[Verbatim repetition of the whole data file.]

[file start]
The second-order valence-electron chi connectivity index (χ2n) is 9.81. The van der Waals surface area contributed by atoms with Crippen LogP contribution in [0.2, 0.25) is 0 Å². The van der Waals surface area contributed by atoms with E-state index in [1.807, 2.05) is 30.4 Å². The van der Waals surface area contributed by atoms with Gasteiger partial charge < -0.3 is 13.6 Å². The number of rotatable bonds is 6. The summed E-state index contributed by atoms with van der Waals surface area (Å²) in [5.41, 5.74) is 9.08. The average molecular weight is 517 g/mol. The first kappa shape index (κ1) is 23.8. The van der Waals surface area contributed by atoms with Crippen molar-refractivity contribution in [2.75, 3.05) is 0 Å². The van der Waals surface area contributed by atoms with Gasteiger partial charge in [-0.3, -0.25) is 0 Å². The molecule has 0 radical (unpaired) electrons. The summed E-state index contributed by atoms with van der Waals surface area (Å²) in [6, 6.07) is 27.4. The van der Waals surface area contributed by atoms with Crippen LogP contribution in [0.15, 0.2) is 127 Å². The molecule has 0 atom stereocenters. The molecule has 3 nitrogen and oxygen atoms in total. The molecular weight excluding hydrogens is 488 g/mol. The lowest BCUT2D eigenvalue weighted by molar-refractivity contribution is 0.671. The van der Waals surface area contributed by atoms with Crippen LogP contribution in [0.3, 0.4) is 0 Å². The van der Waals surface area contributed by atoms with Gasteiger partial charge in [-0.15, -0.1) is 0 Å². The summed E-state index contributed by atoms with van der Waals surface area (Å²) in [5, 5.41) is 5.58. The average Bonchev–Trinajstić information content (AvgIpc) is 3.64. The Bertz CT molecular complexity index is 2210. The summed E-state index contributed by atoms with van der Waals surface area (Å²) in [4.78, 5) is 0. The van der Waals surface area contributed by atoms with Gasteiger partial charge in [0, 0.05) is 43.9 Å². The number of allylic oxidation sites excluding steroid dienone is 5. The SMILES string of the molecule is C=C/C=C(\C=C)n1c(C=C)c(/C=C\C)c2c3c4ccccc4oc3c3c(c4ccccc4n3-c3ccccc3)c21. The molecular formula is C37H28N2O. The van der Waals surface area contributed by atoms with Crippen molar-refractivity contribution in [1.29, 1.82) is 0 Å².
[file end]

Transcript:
The second-order valence-electron chi connectivity index (χ2n) is 9.81. The van der Waals surface area contributed by atoms with Crippen LogP contribution in [0.2, 0.25) is 0 Å². The van der Waals surface area contributed by atoms with E-state index in [1.807, 2.05) is 30.4 Å². The van der Waals surface area contributed by atoms with Gasteiger partial charge < -0.3 is 13.6 Å². The number of rotatable bonds is 6. The summed E-state index contributed by atoms with van der Waals surface area (Å²) in [5.41, 5.74) is 9.08. The average molecular weight is 517 g/mol. The first kappa shape index (κ1) is 23.8. The van der Waals surface area contributed by atoms with Crippen molar-refractivity contribution in [2.75, 3.05) is 0 Å². The van der Waals surface area contributed by atoms with Gasteiger partial charge in [-0.3, -0.25) is 0 Å². The molecule has 0 radical (unpaired) electrons. The summed E-state index contributed by atoms with van der Waals surface area (Å²) in [6, 6.07) is 27.4. The van der Waals surface area contributed by atoms with Crippen LogP contribution in [0.15, 0.2) is 127 Å². The molecule has 0 atom stereocenters. The molecule has 3 nitrogen and oxygen atoms in total. The molecular weight excluding hydrogens is 488 g/mol. The lowest BCUT2D eigenvalue weighted by molar-refractivity contribution is 0.671. The van der Waals surface area contributed by atoms with Crippen LogP contribution in [0.3, 0.4) is 0 Å². The van der Waals surface area contributed by atoms with Gasteiger partial charge in [-0.15, -0.1) is 0 Å². The summed E-state index contributed by atoms with van der Waals surface area (Å²) in [5, 5.41) is 5.58. The average Bonchev–Trinajstić information content (AvgIpc) is 3.64. The Bertz CT molecular complexity index is 2210. The summed E-state index contributed by atoms with van der Waals surface area (Å²) in [4.78, 5) is 0. The van der Waals surface area contributed by atoms with Gasteiger partial charge in [0, 0.05) is 43.9 Å². The number of allylic oxidation sites excluding steroid dienone is 5. The SMILES string of the molecule is C=C/C=C(\C=C)n1c(C=C)c(/C=C\C)c2c3c4ccccc4oc3c3c(c4ccccc4n3-c3ccccc3)c21. The molecular formula is C37H28N2O. The van der Waals surface area contributed by atoms with Crippen molar-refractivity contribution in [1.29, 1.82) is 0 Å².